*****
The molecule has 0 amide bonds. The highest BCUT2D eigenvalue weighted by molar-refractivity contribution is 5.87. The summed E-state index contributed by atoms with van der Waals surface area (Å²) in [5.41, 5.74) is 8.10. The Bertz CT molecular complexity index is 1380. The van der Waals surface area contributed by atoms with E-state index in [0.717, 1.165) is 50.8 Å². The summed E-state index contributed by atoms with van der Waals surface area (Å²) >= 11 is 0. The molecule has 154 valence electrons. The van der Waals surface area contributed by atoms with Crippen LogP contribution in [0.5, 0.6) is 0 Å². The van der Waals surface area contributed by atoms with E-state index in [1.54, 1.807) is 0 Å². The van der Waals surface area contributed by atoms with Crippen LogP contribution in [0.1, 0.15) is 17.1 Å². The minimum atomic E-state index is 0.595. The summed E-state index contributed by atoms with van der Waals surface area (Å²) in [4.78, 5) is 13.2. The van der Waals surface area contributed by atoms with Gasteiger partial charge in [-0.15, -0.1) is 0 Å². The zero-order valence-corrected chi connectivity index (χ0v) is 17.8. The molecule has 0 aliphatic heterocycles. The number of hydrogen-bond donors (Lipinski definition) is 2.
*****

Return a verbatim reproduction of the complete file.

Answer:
The molecule has 0 amide bonds. The highest BCUT2D eigenvalue weighted by molar-refractivity contribution is 5.87. The summed E-state index contributed by atoms with van der Waals surface area (Å²) in [5.41, 5.74) is 8.10. The Bertz CT molecular complexity index is 1380. The van der Waals surface area contributed by atoms with E-state index in [0.717, 1.165) is 50.8 Å². The summed E-state index contributed by atoms with van der Waals surface area (Å²) >= 11 is 0. The molecule has 154 valence electrons. The van der Waals surface area contributed by atoms with Crippen LogP contribution in [0.5, 0.6) is 0 Å². The van der Waals surface area contributed by atoms with E-state index in [1.54, 1.807) is 0 Å². The van der Waals surface area contributed by atoms with Crippen LogP contribution in [0.1, 0.15) is 17.1 Å². The minimum atomic E-state index is 0.595. The summed E-state index contributed by atoms with van der Waals surface area (Å²) in [4.78, 5) is 13.2. The van der Waals surface area contributed by atoms with Gasteiger partial charge in [-0.15, -0.1) is 0 Å². The zero-order valence-corrected chi connectivity index (χ0v) is 17.8. The molecule has 0 aliphatic heterocycles. The number of hydrogen-bond donors (Lipinski definition) is 2.